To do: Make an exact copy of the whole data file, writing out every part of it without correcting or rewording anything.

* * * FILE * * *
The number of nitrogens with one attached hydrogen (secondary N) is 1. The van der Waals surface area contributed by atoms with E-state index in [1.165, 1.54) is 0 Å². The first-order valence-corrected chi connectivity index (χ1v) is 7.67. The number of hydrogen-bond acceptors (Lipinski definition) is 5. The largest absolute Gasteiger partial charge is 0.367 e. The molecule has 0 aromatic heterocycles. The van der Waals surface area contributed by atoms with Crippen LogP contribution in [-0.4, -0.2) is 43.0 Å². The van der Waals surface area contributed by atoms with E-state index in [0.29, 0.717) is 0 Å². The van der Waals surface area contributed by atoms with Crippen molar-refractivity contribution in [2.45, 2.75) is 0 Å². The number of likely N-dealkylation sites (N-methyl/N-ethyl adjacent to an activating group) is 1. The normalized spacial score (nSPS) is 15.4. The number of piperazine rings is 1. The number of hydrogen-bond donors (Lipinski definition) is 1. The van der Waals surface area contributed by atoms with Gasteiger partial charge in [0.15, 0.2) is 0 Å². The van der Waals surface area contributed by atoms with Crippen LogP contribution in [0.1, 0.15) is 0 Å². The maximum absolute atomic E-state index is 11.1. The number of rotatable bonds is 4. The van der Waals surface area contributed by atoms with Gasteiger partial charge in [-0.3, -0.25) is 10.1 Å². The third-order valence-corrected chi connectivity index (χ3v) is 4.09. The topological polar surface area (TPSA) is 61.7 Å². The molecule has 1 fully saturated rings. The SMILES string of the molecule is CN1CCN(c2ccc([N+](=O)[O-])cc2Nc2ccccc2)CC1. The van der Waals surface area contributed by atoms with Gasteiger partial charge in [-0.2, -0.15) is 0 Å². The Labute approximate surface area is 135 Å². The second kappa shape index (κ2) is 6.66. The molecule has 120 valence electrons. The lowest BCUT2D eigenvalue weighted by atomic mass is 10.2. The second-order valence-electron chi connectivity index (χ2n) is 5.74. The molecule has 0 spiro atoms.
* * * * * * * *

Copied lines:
The number of nitrogens with one attached hydrogen (secondary N) is 1. The van der Waals surface area contributed by atoms with E-state index in [1.165, 1.54) is 0 Å². The first-order valence-corrected chi connectivity index (χ1v) is 7.67. The number of hydrogen-bond acceptors (Lipinski definition) is 5. The largest absolute Gasteiger partial charge is 0.367 e. The molecule has 0 aromatic heterocycles. The van der Waals surface area contributed by atoms with Crippen LogP contribution in [-0.4, -0.2) is 43.0 Å². The van der Waals surface area contributed by atoms with E-state index in [0.29, 0.717) is 0 Å². The van der Waals surface area contributed by atoms with Crippen molar-refractivity contribution in [2.45, 2.75) is 0 Å². The number of likely N-dealkylation sites (N-methyl/N-ethyl adjacent to an activating group) is 1. The normalized spacial score (nSPS) is 15.4. The number of piperazine rings is 1. The number of hydrogen-bond donors (Lipinski definition) is 1. The van der Waals surface area contributed by atoms with Gasteiger partial charge in [0.15, 0.2) is 0 Å². The van der Waals surface area contributed by atoms with Crippen LogP contribution in [0.1, 0.15) is 0 Å². The maximum absolute atomic E-state index is 11.1. The number of rotatable bonds is 4. The van der Waals surface area contributed by atoms with Gasteiger partial charge in [-0.3, -0.25) is 10.1 Å². The third-order valence-corrected chi connectivity index (χ3v) is 4.09. The topological polar surface area (TPSA) is 61.7 Å². The molecule has 1 fully saturated rings. The SMILES string of the molecule is CN1CCN(c2ccc([N+](=O)[O-])cc2Nc2ccccc2)CC1. The van der Waals surface area contributed by atoms with Gasteiger partial charge in [-0.2, -0.15) is 0 Å². The Labute approximate surface area is 135 Å². The second kappa shape index (κ2) is 6.66. The molecule has 120 valence electrons. The lowest BCUT2D eigenvalue weighted by atomic mass is 10.2. The second-order valence-electron chi connectivity index (χ2n) is 5.74. The molecule has 0 spiro atoms.